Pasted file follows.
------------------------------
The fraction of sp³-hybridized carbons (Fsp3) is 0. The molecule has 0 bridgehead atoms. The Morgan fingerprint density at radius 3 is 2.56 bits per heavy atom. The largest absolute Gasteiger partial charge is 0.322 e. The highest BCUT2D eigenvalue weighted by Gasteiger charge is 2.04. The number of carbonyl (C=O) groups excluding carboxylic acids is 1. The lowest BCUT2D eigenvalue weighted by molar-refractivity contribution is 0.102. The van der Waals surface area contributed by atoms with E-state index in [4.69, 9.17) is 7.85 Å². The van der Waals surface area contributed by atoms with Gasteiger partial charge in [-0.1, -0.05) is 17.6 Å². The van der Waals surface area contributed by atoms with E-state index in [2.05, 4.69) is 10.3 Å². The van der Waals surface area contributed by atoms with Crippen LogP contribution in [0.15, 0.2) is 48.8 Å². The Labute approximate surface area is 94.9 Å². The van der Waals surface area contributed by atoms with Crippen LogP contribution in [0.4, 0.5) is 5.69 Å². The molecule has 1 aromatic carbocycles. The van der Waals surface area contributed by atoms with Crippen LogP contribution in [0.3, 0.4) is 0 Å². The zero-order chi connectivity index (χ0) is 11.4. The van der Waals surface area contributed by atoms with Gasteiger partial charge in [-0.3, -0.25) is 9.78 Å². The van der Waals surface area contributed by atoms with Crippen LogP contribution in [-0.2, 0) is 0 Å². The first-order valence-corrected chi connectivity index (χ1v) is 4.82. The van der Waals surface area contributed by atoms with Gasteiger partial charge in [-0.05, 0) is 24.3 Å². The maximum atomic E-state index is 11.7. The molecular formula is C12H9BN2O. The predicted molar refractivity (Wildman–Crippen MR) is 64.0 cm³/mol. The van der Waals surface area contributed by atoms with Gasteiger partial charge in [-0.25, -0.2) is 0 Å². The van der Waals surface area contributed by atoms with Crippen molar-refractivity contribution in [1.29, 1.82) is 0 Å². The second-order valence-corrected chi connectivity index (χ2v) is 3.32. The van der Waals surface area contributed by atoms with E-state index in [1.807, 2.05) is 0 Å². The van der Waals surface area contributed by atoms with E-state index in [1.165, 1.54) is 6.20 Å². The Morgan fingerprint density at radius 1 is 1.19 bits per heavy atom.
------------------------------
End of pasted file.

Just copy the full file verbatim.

The fraction of sp³-hybridized carbons (Fsp3) is 0. The molecule has 0 bridgehead atoms. The Morgan fingerprint density at radius 3 is 2.56 bits per heavy atom. The largest absolute Gasteiger partial charge is 0.322 e. The highest BCUT2D eigenvalue weighted by Gasteiger charge is 2.04. The number of carbonyl (C=O) groups excluding carboxylic acids is 1. The lowest BCUT2D eigenvalue weighted by molar-refractivity contribution is 0.102. The van der Waals surface area contributed by atoms with E-state index in [4.69, 9.17) is 7.85 Å². The van der Waals surface area contributed by atoms with Gasteiger partial charge in [-0.1, -0.05) is 17.6 Å². The van der Waals surface area contributed by atoms with E-state index in [2.05, 4.69) is 10.3 Å². The van der Waals surface area contributed by atoms with Crippen LogP contribution in [0.15, 0.2) is 48.8 Å². The Labute approximate surface area is 94.9 Å². The van der Waals surface area contributed by atoms with Crippen LogP contribution in [0.4, 0.5) is 5.69 Å². The molecule has 1 aromatic carbocycles. The van der Waals surface area contributed by atoms with Crippen LogP contribution in [0.3, 0.4) is 0 Å². The zero-order chi connectivity index (χ0) is 11.4. The van der Waals surface area contributed by atoms with Gasteiger partial charge in [-0.3, -0.25) is 9.78 Å². The van der Waals surface area contributed by atoms with Crippen LogP contribution in [-0.2, 0) is 0 Å². The first-order valence-corrected chi connectivity index (χ1v) is 4.82. The van der Waals surface area contributed by atoms with Gasteiger partial charge in [-0.05, 0) is 24.3 Å². The maximum atomic E-state index is 11.7. The molecular formula is C12H9BN2O. The predicted molar refractivity (Wildman–Crippen MR) is 64.0 cm³/mol. The van der Waals surface area contributed by atoms with Gasteiger partial charge in [-0.25, -0.2) is 0 Å². The van der Waals surface area contributed by atoms with Crippen molar-refractivity contribution in [1.29, 1.82) is 0 Å². The second-order valence-corrected chi connectivity index (χ2v) is 3.32. The van der Waals surface area contributed by atoms with E-state index in [1.807, 2.05) is 0 Å². The van der Waals surface area contributed by atoms with E-state index in [1.165, 1.54) is 6.20 Å². The Morgan fingerprint density at radius 1 is 1.19 bits per heavy atom.